*To*: isabelle-users at cl.cam.ac.uk*Subject*: [isabelle] Export of proofs from Isabelle in "fully-expanded" form*From*: Sean McLaughlin <seanmcl at cmu.edu>*Date*: Fri, 13 Jan 2006 09:33:35 -0500*References*: <57DC67BD-D12E-4F6C-821E-86BB2CF20852@cmu.edu>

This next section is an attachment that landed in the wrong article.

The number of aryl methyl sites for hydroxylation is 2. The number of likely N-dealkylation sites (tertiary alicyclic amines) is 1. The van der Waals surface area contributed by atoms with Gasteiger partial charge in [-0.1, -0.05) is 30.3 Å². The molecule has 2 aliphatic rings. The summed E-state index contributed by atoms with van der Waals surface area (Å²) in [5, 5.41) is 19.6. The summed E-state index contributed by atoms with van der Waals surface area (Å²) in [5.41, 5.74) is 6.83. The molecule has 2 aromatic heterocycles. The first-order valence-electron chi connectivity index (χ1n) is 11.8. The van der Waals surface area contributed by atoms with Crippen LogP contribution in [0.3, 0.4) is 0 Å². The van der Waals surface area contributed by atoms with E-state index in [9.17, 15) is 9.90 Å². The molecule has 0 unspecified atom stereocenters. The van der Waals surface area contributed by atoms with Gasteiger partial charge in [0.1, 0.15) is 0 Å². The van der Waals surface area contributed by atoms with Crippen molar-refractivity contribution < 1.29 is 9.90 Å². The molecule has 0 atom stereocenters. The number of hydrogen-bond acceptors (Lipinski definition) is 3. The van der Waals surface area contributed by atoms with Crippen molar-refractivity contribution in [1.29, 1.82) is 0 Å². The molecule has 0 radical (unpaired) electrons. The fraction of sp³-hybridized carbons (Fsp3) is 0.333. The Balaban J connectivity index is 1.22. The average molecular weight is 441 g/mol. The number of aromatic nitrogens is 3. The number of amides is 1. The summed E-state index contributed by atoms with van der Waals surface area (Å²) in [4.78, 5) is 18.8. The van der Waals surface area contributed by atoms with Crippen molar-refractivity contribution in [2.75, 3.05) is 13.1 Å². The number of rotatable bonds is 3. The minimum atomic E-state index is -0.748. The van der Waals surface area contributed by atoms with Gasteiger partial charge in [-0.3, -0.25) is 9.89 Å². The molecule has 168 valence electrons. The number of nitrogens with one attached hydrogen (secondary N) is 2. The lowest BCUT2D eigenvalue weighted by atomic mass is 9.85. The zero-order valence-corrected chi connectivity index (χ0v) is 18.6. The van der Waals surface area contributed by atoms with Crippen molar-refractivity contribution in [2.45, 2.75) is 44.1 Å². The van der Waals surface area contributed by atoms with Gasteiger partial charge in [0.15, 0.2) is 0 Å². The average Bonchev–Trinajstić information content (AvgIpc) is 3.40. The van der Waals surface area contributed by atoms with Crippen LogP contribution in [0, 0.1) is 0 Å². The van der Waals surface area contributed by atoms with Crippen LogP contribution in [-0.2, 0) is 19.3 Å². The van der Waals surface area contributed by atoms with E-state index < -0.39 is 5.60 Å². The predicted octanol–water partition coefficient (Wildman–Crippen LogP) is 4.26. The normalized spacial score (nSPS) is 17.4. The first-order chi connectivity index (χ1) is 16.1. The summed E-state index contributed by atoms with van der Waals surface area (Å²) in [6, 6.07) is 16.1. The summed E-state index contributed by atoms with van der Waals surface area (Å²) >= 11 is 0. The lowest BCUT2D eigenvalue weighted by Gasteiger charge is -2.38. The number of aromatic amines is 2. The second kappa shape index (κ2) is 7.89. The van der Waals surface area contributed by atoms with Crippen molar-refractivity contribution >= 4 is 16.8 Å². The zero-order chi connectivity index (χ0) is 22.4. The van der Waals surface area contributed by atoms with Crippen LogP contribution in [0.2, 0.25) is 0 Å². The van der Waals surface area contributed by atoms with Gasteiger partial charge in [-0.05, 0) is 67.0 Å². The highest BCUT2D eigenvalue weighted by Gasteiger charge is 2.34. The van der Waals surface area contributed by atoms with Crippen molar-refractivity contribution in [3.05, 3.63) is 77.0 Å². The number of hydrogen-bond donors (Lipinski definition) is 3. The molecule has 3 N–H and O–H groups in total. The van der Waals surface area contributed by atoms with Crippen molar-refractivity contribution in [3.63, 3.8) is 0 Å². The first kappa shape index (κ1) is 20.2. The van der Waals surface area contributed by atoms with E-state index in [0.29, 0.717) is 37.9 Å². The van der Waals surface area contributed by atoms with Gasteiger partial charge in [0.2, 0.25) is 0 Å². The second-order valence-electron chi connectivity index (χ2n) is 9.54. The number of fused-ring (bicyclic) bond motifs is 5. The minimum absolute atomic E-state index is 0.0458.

Hi Robin, The documentation for proof terms can be found in thereference manual, section 5.4. I've been using these proof terms agreat deal,and find them very easy to use. There are basically two ways touse them.One is to interface directly with sml and manipulate theProofterm.prooftermdata structure directly. The other is to transform the prooftermto another format,eg. xml. If there is any possible way, I highly suggest using thefirst option.All the Isabelle functions are then available to you for queryingdifferent aspectsof the proof. There are also some undocumented conventions which do notshow up in the proof terms and are thus difficult to reconstructfrom the termsthemselves. One example is type application. If a theorem hasfree type variables,when it is instantiated, these types are supplied in the proofterm. However, theyare supplied in a nonintuitive order, given by the Isabellefunction "term_tvars".Another thing to notice is that beta reduction is not recorded tokeep theterms a reasonable size. Best, Sean On Jan 12, 2006, at 9:33 AM, Robin Green wrote:A question about transforming Isabelle proofs into reallyelementary, long-winded form:I have not used Isabelle yet, but I have read in three places thatIsabelle is designed to support many different logics and theoriesby having a relatively simple core language upon which everythingelse is implemented. It should, therefore, be possible to getIsabelle to output a proof _entirely_ in this core language (i.e.so that it uses only the very primitive notation from this corelanguage, and only the most elementary possible inferences areused, and no other files are referred to), so that it can beindependently verified by a very small, easy-to-reason-about proofverifier. (Of course that still leaves the question of whether thetranslation is correct, but let's ignore that for now.)When I talk about "the most elementary possible inferences", I amthinking of something like Metamath[1], which is apparently basedentirely on simple substitution rules. In other words,emphatically not (non-trivial) tactics.In [2], I found a tantalising hint which suggests that thisfeature became available in Isabelle 99:"The Isabelle 98 version is used in this thesis, although a laterversion (Isabelle99) has since been released. These recent versionsof Isabelle support the construction and export of proofderivations, a feature that was not available in early versions ofIsabelle."However, I've been unable to ascertain, by browsing thedocumentation, where this export feature that Watson refers to,is. Is it there but undocumented, have I missed it, or have Imisunderstood what it is? Or is it simply not there?-- Robin Green PhD student, University College Dublin, Ireland [1] http://metamath.org/[2] Geoffrey N. Watson. A Generic Proof Checker. PhD thesis, TheUniversity of Queensland, Queensland, Australia, 2002. http://citeseer.ist.psu.edu/watson01generic.html

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